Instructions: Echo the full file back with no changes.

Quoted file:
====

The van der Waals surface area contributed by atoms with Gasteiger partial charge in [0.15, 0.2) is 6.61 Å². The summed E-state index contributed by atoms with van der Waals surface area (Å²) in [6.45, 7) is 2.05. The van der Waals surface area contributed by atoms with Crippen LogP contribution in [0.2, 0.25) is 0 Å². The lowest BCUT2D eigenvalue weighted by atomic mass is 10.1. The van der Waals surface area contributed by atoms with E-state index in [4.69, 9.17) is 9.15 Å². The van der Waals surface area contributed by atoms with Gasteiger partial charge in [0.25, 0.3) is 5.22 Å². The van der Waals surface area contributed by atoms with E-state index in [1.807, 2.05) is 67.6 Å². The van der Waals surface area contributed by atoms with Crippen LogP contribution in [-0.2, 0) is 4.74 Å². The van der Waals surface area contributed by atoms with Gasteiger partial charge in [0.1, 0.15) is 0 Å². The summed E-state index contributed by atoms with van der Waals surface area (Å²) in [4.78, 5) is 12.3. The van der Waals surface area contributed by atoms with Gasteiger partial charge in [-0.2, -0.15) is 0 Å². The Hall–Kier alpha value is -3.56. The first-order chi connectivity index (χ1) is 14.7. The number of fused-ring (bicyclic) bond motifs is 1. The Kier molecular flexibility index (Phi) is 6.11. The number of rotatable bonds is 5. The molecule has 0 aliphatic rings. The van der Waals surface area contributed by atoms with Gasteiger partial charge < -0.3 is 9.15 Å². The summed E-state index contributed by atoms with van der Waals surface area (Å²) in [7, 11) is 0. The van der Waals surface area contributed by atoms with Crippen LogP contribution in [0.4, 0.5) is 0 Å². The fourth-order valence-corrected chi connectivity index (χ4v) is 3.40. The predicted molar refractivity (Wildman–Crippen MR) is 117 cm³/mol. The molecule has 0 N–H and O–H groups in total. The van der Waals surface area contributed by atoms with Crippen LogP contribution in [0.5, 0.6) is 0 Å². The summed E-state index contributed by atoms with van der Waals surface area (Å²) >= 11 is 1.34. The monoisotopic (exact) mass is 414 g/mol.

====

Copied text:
The van der Waals surface area contributed by atoms with Gasteiger partial charge in [0.15, 0.2) is 6.61 Å². The summed E-state index contributed by atoms with van der Waals surface area (Å²) in [6.45, 7) is 2.05. The van der Waals surface area contributed by atoms with Crippen LogP contribution in [0.2, 0.25) is 0 Å². The lowest BCUT2D eigenvalue weighted by atomic mass is 10.1. The van der Waals surface area contributed by atoms with E-state index in [4.69, 9.17) is 9.15 Å². The van der Waals surface area contributed by atoms with Gasteiger partial charge in [0.25, 0.3) is 5.22 Å². The van der Waals surface area contributed by atoms with E-state index in [1.807, 2.05) is 67.6 Å². The van der Waals surface area contributed by atoms with Crippen LogP contribution in [-0.2, 0) is 4.74 Å². The van der Waals surface area contributed by atoms with Gasteiger partial charge in [0.1, 0.15) is 0 Å². The summed E-state index contributed by atoms with van der Waals surface area (Å²) in [4.78, 5) is 12.3. The van der Waals surface area contributed by atoms with Gasteiger partial charge in [-0.2, -0.15) is 0 Å². The Hall–Kier alpha value is -3.56. The first-order chi connectivity index (χ1) is 14.7. The number of fused-ring (bicyclic) bond motifs is 1. The Kier molecular flexibility index (Phi) is 6.11. The number of rotatable bonds is 5. The molecule has 0 aliphatic rings. The van der Waals surface area contributed by atoms with Gasteiger partial charge < -0.3 is 9.15 Å². The summed E-state index contributed by atoms with van der Waals surface area (Å²) in [7, 11) is 0. The van der Waals surface area contributed by atoms with Crippen LogP contribution in [0.4, 0.5) is 0 Å². The fourth-order valence-corrected chi connectivity index (χ4v) is 3.40. The predicted molar refractivity (Wildman–Crippen MR) is 117 cm³/mol. The molecule has 0 N–H and O–H groups in total. The van der Waals surface area contributed by atoms with Crippen LogP contribution in [0.5, 0.6) is 0 Å². The summed E-state index contributed by atoms with van der Waals surface area (Å²) >= 11 is 1.34. The monoisotopic (exact) mass is 414 g/mol.